New Tools for Geospatial Data Use

April 14, 2017 Aid Management Program
Gerald Mutuhu
Aid Effectiveness & Management, Innovation

The Aid Management Program (AMP) helps governments and development partners gather, access, and monitor information on development activities, with the goal of increasing aid effectiveness. The Program’s software, AMP, provides visualization tools that enable users to analyze and visualize development activities.

Last year, with the support USAID’s Higher Education Solutions Network through the AidData Center for Development Policy, DG’s software development team enhanced the platform’s GIS module. These enhancements were made based on findings from country-level research on how development data are used in Senegal, Timor-Leste, and Honduras. In particular, development actors in Timor-Leste and Honduras expressed a desire for tools that would permit more customized analysis.

Based on this demand, we created two new features for the platform’s GIS Module: a statistical layer upload wizard, which helps non-technical users easily create new map layers, and a gap analysis view, allowing users to compare indicator and funding data.

The technical team worked on the initial design of the system, which was improved in the development phase. The feature was then developed iteratively using the Scrum methodology, and rolled out through trainings in Honduras and Timor-Leste.

How to use the New Tools

The statistical layer upload wizard allows any user to more easily upload and visualize statistical information, overlayed with geocoded project sites. Public users’ data will only be visible to the uploader (stored in the browser for 12 hours), while government administrators can make a new statistical layer publicly or privately accessible. To access the new wizard, navigate to the AMP’s GIS Module (Aid Transparency Portal in Timor-Leste). Under “Statistical Data”, select the “Statistical Layers Manager,” and follow the prompts.

Accessing the wizard

Figure 1: Accessing the Wizard

First, enter a name for your layer. For example, if adding a population layer from using census data, title it “Population”. Next, select under the “Indicator Type” section, add a measure label (for our example, “people”) and layer type (“Count”).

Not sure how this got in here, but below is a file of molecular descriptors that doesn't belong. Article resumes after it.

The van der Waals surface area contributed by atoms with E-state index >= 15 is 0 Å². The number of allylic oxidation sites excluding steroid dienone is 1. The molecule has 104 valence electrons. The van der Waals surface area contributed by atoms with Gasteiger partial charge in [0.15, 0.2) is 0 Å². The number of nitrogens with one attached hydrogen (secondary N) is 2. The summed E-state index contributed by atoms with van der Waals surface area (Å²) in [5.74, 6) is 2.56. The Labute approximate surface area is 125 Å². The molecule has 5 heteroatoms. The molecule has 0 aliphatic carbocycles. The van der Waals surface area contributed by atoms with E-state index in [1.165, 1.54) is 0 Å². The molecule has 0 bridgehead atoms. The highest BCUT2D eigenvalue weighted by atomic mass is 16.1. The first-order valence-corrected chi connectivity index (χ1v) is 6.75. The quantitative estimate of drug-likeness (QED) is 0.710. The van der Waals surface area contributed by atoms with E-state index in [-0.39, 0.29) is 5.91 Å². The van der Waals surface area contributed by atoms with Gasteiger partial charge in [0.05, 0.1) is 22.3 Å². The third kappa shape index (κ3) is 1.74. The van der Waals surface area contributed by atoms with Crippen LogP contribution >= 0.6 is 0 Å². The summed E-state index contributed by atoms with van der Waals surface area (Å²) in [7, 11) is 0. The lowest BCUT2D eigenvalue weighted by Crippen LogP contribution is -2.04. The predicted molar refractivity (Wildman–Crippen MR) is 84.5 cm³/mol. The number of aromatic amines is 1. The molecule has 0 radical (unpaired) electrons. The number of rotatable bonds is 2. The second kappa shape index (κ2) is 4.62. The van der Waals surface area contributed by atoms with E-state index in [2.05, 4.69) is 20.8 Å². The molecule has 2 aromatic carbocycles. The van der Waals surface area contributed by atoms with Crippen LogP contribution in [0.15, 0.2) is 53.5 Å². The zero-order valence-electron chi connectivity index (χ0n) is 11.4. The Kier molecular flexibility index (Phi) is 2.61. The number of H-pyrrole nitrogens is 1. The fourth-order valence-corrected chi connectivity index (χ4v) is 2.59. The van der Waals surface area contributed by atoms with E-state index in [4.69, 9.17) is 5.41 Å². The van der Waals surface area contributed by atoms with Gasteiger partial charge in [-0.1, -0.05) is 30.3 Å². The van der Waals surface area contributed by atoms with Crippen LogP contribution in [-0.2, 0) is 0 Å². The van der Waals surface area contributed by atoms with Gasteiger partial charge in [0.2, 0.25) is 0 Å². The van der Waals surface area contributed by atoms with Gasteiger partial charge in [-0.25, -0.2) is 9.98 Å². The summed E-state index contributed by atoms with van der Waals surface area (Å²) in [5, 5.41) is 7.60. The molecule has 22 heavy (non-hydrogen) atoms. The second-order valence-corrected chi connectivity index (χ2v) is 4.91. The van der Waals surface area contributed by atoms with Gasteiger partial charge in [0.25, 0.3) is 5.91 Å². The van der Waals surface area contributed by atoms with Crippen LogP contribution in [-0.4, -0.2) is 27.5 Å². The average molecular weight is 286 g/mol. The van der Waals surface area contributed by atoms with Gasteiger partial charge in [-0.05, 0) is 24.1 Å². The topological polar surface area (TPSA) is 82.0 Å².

Selecting indicator type

Figure 2: Selecting Indicator Type

You will then asked to choose your ADM level — how geographically disaggregated your statistical layer will be. Will it show information at the national, district, or suco level? This will inform the “Export” step that comes next. For our example, select “District”. Then, the system will generate an Excel indicator table file. Using this template, enter your indicator data, corresponding with its region. Using the system-generated Excel is important, as AMP assigns a unique code to each ADM level.

Adding statistical data

Figure 3: Adding Statistical Data

After re-uploading the layer in the next step, you can pick a layer color scheme, and the number of classes. The system will automatically display the statistical layer based on these classes. For example, if you select only two classes, you will see two color shades; go ahead and put “5”. Finally, you may enter any notes for this layer — in this case, put “Timor-Leste Census (2010)”. And click “Submit”. To view the layer, click on its name in the side pane.

New population layer

Figure 4: New Population Layer

The gap analysis view can be used to analyze funding by location and indicator. In our case, if we apply the gap analysis with the population layer visible, we can view per capita funding by district/municipality. (In order for the “gap analysis view” option to appear, you must have an indicator layer selected.)

Gap analysis view by population

Figure 5: Gap Analysis View by Population

Understanding the geographical distribution of funding is very important to policy makers and planners. This information can be used to address regional imbalances, and help a country achieve its national objectives through data-driven decision-making. Though DG’s Aid Management Program, these new features are scalable to over 25 AMPs worldwide — and, through the continued support of USAID, we will be expanding this work over the coming year. Stay tuned for more details.

Join us on April 24th for a DC discussion event “Avoiding Graveyards: What Makes Development Data Fit for Purpose?”

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